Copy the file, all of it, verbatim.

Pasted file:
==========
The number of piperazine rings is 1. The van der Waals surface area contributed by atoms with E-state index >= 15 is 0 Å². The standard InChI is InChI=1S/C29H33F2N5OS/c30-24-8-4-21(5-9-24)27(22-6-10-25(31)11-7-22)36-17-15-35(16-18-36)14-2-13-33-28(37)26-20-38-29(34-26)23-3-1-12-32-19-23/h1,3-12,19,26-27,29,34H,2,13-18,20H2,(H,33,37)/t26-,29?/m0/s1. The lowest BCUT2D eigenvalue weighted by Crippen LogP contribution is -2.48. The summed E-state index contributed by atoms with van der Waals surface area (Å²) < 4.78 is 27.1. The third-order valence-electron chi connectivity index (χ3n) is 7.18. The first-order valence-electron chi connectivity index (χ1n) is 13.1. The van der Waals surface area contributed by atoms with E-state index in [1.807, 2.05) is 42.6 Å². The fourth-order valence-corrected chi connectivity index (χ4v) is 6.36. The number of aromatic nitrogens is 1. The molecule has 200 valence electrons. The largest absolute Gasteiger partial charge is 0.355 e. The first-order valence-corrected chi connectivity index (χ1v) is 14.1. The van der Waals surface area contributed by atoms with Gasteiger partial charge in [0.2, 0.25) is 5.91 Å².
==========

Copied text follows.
The number of piperazine rings is 1. The van der Waals surface area contributed by atoms with E-state index >= 15 is 0 Å². The standard InChI is InChI=1S/C29H33F2N5OS/c30-24-8-4-21(5-9-24)27(22-6-10-25(31)11-7-22)36-17-15-35(16-18-36)14-2-13-33-28(37)26-20-38-29(34-26)23-3-1-12-32-19-23/h1,3-12,19,26-27,29,34H,2,13-18,20H2,(H,33,37)/t26-,29?/m0/s1. The lowest BCUT2D eigenvalue weighted by Crippen LogP contribution is -2.48. The summed E-state index contributed by atoms with van der Waals surface area (Å²) < 4.78 is 27.1. The third-order valence-electron chi connectivity index (χ3n) is 7.18. The first-order valence-electron chi connectivity index (χ1n) is 13.1. The van der Waals surface area contributed by atoms with E-state index in [1.807, 2.05) is 42.6 Å². The fourth-order valence-corrected chi connectivity index (χ4v) is 6.36. The number of aromatic nitrogens is 1. The molecule has 200 valence electrons. The largest absolute Gasteiger partial charge is 0.355 e. The first-order valence-corrected chi connectivity index (χ1v) is 14.1. The van der Waals surface area contributed by atoms with Gasteiger partial charge in [0.2, 0.25) is 5.91 Å².